Yes, it’s a less than subtle ripp-off of skunk works – the official alias of the uber kool Lockheed Martin Advanced Development Projects team. These guys were responsible for the design and development of a number of famous aircraft including the U-2, the SR-71 Blackbird, the F-117 Nighthawk, the F-22 Raptor and the F-35 Lightning II. And they’re just the projects that are in the public domain!
A Wikipedia contributer has this to say:
The designation “skunk works”, or “skunkworks”, is widely used in business, engineering, and technical fields to describe a group within an organization given a high degree of autonomy and unhampered by bureaucracy, tasked with working on advanced or secret projects.
Shit yeah, you know, like, secret motorcyles and stuff.
Anyway, the derivations skrunk and skrunk works were coined by my brother-in-law Colin Will who owned, restored, skrunked and somtimes raced an endless series of desirable motorcycles. Best let him tell you about some of them here.
Colin built his own secret project around a Leverda triple which he called the CATT.
Here it is:
The beast was widely admired and went like a shower of sh*t but as these things go, Colin sold the CATT to finance the last and most noteworthy of his projects – No. 87, the Corish Norvin. The new owner of the CATT lived somewhere out back of Western Australia, just short of a tank full to the next servo! Or so the story goes…
If you are the current owner, or know the owner, would you please contact us as we’d love to find out where it has ended up and how it’s going.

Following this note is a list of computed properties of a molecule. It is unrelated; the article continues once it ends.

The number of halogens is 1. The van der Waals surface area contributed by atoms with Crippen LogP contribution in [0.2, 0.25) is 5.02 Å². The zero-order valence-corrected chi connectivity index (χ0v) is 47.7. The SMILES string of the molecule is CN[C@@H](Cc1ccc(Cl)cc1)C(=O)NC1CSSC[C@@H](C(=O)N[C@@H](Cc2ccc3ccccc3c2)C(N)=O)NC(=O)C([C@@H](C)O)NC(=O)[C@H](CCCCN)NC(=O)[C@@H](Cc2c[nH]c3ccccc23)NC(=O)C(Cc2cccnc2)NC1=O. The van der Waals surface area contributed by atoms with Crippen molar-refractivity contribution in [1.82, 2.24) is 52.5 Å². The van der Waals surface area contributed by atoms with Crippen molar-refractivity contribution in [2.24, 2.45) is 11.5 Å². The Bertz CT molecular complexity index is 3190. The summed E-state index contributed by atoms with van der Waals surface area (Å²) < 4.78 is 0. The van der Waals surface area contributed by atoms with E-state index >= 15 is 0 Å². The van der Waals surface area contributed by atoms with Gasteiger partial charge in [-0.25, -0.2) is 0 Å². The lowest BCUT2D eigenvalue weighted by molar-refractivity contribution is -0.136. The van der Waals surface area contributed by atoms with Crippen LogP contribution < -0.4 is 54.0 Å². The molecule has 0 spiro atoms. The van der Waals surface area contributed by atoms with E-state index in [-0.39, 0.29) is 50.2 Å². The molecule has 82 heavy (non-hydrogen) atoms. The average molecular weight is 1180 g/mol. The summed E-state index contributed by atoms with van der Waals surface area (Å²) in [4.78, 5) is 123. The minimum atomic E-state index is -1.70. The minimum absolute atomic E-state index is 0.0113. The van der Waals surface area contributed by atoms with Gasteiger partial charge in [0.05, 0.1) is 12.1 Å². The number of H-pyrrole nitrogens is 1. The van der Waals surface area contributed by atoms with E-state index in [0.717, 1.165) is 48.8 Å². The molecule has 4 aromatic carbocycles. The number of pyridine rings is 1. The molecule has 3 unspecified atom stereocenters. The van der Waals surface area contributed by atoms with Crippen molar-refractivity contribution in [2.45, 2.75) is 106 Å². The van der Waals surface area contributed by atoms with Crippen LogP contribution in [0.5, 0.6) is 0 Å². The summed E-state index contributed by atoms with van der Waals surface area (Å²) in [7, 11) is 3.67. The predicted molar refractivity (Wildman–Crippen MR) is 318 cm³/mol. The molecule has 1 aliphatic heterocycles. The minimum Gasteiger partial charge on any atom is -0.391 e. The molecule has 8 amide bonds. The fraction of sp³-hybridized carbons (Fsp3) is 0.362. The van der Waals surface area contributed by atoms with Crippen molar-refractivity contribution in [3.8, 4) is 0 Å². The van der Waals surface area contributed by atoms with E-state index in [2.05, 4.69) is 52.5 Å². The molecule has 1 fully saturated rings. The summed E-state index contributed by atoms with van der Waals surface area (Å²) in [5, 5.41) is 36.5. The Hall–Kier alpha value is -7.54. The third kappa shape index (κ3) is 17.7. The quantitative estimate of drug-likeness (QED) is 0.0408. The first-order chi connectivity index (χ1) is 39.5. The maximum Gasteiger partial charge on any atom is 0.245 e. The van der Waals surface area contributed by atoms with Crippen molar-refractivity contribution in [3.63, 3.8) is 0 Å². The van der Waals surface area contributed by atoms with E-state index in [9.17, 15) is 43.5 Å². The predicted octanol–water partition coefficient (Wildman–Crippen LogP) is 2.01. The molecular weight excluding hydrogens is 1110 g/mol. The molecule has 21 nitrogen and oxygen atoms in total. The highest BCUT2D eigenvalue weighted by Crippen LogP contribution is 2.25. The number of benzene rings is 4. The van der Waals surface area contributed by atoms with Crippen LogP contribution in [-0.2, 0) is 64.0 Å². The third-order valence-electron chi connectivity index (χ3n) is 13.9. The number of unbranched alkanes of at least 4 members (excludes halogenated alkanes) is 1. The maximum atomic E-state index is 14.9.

No.87 – The Corish Norvin
Built in 1964 by Keith Corish, and piloted by his friend Eric Debenham, The Corish Norvin became quite a sensation after giving the record books a good thrashing in the late sixties. Colin bought the bike in 2002 and proceeded to build it back to race form in order to bring it back to the track.
Colin successfully campaigned No. 87 for several years before his death due to cancer in 2008. In 2013, his web page norvinracing.com was reinstated as it presents a wonderful document of the man and the bike.
One other thing: I think it was in 2007 that Colin, myself and and friend Paul Chiodo decided to take No. 87 to the salt at Lake Gairdner Speed Week to see how fast we could get her to go. The campaign didn’t eventuate since the event was cancelled due to wet conditions. In 2013, a bunch of us resurected the idea and built bikes for the 2015 event. Including myself with the Skrunkwerks BMW Saltracer.
So Colin, your inspiration lingers and the craziness continues. We miss you heaps man.
At skrunkwerks, we love designing and building stuff.
Mostly stuff that’s classic, has two wheels and goes fast.
We love the process of experimenting, developing and making the image in our head reality.
Form should follow function without clutter but simplicity is not easy.
So with each project we carve closer to the bone.
These are objects that call on many disciplines.
We love what they demand from us, how they teach us.
We fucking love motorcycles!